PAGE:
by Djam Bakhshandegi, Corporate Social Investment Lead Microsoft West, East,Central Africa and Indian Ocean Islands
Exposing African girls to the possibilities within STEM (Science, Technology, Engineering and Mathematics) careers and driving a greater female workforce to these industries is an essential element for developing economies across the continent.
With this in mind, Microsoft YouthSpark, in partnership with I Choose Life Africa, Craft Silicon Foundation and Techno Brain Limited, held the fourth ICT Day for girls in Kenya last month on 7 March, attracting 218 high school girls from 11 schools.
The event, known as DigiGirlz, was made up of a series of mentorship sessions led by female Microsoft employees as part of our Employee Volunteer Program (EVP) and targeted girls who are enrolled in computer studies and are high achievers at their schools. This year, the mentors at DigiGirlz included Tonia Kariuki, Marketing Director for Microsoft 4Afrika Initiative; Wambui Mbeca, Country Director Techno Brain Kenya; Elssy Makena, Microsoft Student Partner and STEM student at Jomo Kenyatta University of Technology (JKUAT); and Dr Susan Musyoka, Machakos County Women Representative (Member of Parliament, Kenya National Assembly). The girls had the opportunity to engage with these women while learning about careers in technology, gaining career planning advice and enjoying hands-on computer and technology training.
Mariam Abdullani, General Manager for East Africa Microsoft Mobile Device Sales, says programs like DigiGirlz help to reduce the wide gender imbalance that exists in these trades. “It is our hope as the women of Microsoft that through this event girls will be motivated to not only take up careers in the ICT sector in a futuristic approach, but also use the skills gained from the hands-on training and mentorship session to create solutions that can resolve the issues in their immediate environments using technology.”
Carol Ngugi, Co-ordinator for the Youth Employability and Entrepreneurship Portal at Microsoft, believes that there has been a great shift in mindset in the girls attending DigiGirlz. No longer are STEM subjects seen as reserved for boys. She adds, “This year’s DigiGirlz was special because it was the first time it was held outside of Nairobi – at Misyani Girls in Machakos County – which is exciting because this gives girls even in remote areas the opportunity to explore STEM careers and make an impact on their society.”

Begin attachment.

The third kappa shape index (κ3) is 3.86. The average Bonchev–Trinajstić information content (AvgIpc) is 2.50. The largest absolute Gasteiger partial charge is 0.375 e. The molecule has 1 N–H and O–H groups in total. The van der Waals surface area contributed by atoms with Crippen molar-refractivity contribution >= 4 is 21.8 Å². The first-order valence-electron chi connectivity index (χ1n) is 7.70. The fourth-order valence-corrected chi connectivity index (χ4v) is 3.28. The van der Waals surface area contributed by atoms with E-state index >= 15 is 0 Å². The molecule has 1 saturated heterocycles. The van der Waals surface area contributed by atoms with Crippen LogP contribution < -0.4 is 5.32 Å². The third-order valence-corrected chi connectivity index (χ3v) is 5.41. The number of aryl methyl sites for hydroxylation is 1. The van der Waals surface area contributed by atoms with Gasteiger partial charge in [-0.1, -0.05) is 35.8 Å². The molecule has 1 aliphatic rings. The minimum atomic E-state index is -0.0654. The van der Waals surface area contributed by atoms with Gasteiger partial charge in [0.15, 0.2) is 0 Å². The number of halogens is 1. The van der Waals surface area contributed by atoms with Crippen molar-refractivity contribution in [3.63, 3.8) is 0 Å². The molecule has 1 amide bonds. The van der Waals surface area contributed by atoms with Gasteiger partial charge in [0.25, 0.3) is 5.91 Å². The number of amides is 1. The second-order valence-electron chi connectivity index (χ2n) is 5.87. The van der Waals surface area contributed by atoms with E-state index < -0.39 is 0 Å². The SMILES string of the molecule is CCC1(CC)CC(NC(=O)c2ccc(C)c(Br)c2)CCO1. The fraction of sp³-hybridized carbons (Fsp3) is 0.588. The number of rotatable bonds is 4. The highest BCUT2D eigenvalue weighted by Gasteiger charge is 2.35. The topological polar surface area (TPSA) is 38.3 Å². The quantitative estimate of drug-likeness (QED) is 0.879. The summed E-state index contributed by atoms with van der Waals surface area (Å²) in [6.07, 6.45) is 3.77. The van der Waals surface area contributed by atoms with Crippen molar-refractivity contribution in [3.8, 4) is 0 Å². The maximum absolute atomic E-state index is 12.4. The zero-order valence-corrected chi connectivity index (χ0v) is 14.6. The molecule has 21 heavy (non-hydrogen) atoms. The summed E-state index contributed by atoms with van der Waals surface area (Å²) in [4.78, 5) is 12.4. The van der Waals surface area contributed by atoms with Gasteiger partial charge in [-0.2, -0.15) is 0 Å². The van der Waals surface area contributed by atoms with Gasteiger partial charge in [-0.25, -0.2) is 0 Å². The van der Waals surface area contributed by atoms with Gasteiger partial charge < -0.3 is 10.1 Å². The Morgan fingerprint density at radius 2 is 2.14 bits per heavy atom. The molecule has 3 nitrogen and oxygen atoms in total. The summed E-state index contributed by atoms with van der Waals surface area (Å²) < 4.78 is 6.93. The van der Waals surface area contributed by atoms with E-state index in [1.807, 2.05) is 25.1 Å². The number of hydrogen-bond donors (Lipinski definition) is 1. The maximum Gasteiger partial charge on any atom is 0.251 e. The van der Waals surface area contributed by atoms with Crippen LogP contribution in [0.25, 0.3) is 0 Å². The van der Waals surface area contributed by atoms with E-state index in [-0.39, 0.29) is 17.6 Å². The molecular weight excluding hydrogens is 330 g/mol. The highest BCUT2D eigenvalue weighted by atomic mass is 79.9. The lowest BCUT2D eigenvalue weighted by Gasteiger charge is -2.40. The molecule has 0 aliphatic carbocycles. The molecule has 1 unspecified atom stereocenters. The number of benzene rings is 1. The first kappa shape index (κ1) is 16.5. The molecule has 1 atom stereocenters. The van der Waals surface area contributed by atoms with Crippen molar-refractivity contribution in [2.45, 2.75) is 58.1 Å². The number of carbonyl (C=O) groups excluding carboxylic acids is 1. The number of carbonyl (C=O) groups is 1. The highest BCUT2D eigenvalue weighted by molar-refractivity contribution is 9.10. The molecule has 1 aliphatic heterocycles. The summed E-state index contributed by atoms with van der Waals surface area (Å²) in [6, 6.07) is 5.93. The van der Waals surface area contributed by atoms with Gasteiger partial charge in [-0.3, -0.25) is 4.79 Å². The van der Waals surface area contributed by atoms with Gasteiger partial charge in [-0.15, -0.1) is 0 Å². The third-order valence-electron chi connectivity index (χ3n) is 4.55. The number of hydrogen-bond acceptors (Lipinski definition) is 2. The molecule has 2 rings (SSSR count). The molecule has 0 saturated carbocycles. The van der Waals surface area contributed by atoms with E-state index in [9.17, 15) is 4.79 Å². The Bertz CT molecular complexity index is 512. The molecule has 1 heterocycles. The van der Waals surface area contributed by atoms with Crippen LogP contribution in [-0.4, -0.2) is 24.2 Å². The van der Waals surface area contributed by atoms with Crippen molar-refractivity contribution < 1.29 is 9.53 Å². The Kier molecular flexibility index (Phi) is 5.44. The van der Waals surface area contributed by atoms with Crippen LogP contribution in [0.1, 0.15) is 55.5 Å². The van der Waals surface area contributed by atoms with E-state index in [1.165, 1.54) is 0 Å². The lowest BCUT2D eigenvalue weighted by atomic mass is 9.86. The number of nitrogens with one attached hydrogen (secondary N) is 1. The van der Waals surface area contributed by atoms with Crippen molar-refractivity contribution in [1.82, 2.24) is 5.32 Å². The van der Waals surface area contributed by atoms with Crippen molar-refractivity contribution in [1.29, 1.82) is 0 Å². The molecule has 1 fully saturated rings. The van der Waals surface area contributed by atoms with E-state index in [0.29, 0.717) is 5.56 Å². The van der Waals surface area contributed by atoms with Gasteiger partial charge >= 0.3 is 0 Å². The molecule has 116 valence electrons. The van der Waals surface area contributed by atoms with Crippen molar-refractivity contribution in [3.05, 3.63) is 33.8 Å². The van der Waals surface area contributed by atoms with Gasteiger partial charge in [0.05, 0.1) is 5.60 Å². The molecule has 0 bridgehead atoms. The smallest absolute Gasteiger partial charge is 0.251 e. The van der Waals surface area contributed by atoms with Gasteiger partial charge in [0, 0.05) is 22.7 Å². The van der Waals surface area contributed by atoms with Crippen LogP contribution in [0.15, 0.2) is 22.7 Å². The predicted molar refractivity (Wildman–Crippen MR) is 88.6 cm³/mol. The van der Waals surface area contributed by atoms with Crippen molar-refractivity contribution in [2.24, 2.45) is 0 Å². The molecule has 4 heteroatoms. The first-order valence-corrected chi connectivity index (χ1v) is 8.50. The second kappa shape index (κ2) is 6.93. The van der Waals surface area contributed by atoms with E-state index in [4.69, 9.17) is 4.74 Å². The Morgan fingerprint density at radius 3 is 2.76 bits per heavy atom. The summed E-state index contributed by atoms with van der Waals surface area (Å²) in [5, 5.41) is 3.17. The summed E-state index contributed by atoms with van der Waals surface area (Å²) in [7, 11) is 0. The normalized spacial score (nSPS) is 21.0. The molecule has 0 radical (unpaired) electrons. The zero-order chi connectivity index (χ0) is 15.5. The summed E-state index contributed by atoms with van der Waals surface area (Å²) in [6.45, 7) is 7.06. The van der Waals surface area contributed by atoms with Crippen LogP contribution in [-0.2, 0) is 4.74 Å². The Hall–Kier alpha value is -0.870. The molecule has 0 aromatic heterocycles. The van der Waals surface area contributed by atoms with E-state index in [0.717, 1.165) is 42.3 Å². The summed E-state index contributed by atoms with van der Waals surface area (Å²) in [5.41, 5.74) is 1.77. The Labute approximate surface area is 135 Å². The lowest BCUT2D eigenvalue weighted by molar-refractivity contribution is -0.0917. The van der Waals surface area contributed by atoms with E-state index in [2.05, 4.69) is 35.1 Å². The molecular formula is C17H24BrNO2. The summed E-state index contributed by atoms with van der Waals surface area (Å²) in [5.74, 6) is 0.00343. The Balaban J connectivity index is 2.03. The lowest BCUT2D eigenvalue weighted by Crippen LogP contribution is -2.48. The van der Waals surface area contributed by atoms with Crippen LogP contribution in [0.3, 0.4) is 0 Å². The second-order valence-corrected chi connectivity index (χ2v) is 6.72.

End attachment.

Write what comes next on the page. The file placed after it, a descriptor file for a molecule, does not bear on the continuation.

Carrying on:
Although the workshops were primarily aimed at students, there was also an opportunity for teachers to be part of the event, in a session on using technology in teaching. This workshop gave the teachers learning tools and encouraged them to engage in technology programs throughout the school year, so that the girls who attended DigiGirlz, along with their peers, can continue to be exposed to technology in the classroom. The girls also exchanged contact details with their mentors to engage with them in the future.
Our partners put the impact of mentorship programs like DigiGirlz best. Mike Mutungi, CEO of I Choose Life – Africa, says: “This partnership brings together mentorship models that will inspire the girls to remain in school to pursue their ambitions, directly impacting the student’s learning, enrolment, attendance and performance.”
Priya Budhabhatti, CEO of Craft Silicon Foundation, adds: “Firstly education is important for all, as it puts everyone on an equal footing regardless of your background and gives you a competitive edge. Secondly, as women, we need to have financial stability and acquire some form of financial means as it is prudent for us to be self-sufficient. Lastly, I encourage women to pursue fields which were long ago male dominated, because as women we must believe we are gifted, capable and have contributions to make in society.”
The DigiGirlz program has grown from strength to strength over the years, and its impact on the lives of these young women is undeniable. The girls who attended this year’s workshops commented, “The session was excellent. It has helped and assisted us in improving our skills in science, technology and other life skills.” They added, “We have learnt a lot about how to create apps and gained general knowledge that we are going to use to develop ICT solutions for our communities.”
This highlights the real impact DigiGirlz can have on the girls who attend, as well as their communities. We call on teachers, leaders, captains of industry and other ambitious young women to get involved in the program and grow STEM capabilities among African women.
Read more about Microsoft’s DigiGirlz programs here.